By Vicki Shabo
Vice President, National Partnership for Women & Families
Recent headlines have served as a painful reminder that domestic violence remains a serious issue in this country. The coverage of a few high-profile cases has sparked a much-needed national conversation, and attention to the problem and the types of supports survivors need must continue. This month is an especially appropriate time to do so.
That’s because October is both Domestic Violence Awareness Month and National Work and Family Month. The need for workplace policies, such as paid sick and “safe” days” sits at the intersection of these two critical awareness months. Paid sick and “safe” days enable survivors of domestic violence, sexual assault and stalking to get the services and assistance they need without sacrificing their jobs or their ability to afford basic expenses like food and rent.
Protecting survivors’ economic security while they seek help is critical, especially for low-wage workers. More than 12 million U.S. women and men experience domestic violence, sexual violence or stalking by intimate partners every year. And each year, survivors are forced to miss nearly eight million days of paid work. Between 25 and 50 percent of domestic violence survivors report losing a job due at least in part to the domestic violence.
Threats of job loss or financial insecurity can have dangerous consequences for domestic violence survivors, who are at increased risk of harm when they separate from their abusers, and who often stay with their abusers because they are financially dependent on them. Paid safe days help give survivors the economic stability they need to find housing, file restraining orders, attend court, receive counseling or seek other assistance.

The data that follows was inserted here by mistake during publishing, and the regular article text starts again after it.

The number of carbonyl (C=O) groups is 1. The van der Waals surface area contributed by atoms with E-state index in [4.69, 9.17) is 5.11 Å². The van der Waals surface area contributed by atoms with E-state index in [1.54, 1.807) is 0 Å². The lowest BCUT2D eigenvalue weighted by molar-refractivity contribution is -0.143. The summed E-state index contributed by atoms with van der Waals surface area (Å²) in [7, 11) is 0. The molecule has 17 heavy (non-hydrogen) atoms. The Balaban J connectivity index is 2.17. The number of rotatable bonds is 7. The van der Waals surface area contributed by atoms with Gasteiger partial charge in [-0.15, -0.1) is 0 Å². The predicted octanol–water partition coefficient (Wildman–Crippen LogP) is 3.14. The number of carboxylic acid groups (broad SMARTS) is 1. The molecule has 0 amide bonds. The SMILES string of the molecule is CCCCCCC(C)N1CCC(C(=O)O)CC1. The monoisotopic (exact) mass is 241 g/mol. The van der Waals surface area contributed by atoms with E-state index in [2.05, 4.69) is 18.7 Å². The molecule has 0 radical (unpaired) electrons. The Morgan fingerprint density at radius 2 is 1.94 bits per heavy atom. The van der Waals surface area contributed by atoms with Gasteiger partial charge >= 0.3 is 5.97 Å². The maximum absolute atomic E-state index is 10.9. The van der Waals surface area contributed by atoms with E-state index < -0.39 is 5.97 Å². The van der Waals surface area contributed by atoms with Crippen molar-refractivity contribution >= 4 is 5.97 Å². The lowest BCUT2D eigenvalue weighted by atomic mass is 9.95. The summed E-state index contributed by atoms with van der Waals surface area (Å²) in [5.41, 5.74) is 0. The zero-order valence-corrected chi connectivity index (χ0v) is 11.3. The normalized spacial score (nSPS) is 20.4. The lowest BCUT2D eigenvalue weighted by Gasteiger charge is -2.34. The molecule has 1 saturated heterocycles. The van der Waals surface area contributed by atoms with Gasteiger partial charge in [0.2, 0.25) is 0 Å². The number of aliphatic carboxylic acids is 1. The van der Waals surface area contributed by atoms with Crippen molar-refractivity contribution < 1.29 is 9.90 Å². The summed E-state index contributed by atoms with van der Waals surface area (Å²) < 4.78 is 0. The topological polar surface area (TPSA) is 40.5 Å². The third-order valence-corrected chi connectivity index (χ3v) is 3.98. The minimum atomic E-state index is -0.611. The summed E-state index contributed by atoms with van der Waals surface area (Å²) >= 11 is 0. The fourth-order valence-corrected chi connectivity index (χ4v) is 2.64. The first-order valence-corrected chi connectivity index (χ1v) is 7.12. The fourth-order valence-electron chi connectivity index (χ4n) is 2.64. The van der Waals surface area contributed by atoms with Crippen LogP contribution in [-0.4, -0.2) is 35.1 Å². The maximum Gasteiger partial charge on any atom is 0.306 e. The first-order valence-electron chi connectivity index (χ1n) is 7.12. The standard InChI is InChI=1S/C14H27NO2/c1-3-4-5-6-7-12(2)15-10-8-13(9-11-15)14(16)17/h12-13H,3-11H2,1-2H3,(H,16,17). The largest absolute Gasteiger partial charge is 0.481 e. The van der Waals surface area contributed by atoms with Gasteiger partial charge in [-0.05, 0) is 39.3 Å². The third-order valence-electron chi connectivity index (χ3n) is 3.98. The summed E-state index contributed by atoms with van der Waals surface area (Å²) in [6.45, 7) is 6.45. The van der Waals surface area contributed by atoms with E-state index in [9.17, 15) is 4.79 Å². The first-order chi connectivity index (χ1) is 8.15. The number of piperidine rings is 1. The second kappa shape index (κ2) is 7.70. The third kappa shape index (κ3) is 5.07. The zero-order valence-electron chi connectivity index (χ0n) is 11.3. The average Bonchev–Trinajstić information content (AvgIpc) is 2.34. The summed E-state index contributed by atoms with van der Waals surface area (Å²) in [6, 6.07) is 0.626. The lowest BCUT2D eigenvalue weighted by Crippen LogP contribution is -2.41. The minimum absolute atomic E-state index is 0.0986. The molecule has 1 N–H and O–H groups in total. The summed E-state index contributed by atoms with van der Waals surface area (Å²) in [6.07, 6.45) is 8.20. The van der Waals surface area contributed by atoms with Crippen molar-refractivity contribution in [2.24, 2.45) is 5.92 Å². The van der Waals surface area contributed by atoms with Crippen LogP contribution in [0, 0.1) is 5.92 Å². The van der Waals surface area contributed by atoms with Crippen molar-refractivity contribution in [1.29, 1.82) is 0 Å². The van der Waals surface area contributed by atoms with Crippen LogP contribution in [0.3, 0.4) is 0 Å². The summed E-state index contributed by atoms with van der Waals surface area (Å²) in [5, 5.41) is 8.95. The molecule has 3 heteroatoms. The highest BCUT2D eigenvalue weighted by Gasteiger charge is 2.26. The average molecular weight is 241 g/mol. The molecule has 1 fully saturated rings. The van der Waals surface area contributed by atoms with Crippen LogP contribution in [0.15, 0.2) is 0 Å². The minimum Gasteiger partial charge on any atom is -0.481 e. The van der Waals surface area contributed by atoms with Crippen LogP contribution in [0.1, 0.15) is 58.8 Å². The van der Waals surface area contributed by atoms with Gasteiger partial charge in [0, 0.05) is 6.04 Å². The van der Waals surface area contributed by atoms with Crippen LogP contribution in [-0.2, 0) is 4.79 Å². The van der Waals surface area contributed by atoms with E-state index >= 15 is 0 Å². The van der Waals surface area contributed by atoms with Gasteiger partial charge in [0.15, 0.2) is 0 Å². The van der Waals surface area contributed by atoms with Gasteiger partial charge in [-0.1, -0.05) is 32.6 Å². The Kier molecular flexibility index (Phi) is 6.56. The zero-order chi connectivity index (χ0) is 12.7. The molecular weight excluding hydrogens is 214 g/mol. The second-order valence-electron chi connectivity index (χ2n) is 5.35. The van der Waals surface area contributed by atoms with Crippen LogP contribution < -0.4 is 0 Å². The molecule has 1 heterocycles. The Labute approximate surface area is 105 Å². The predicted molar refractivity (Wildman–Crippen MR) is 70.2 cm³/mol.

Several states, cities and counties have passed laws that provide survivors with paid or unpaid leave to address various issues resulting from abuse, but the majority of workers nationwide still do not have these essential protections. Access should not depend on geography, and financial support is critical. That’s why it is past time for lawmakers to prioritize a federal paid sick and safe days proposal like the Healthy Families Act.
So, this month and in the months to come, let’s remind lawmakers that it’s not enough to condemn domestic violence when it makes headlines – especially when there are policy proposals that would help give survivors the financial stability they need to seek the support they need. Action is what domestic violence survivors need and deserve.
If you or someone you know is a victim of domestic violence, call the National Domestic Violence Hotline at 1-800-799-SAFE (7233).
Vicki Shabo is vice president at the National Partnership for Women & Families. Shabo leads the organization’s work on paid sick days, paid family and medical leave, expansion and enforcement of the Family and Medical Leave (FMLA), workplace flexibility, fair pay and pregnancy discrimination.
This post is part of the YWCA Week Without Violence™ 2014 Blog Carnival. We invite you to join the dialogue! Post your comment below, share your story and follow the conversation on Twitter with the hashtag #workagainstviolence.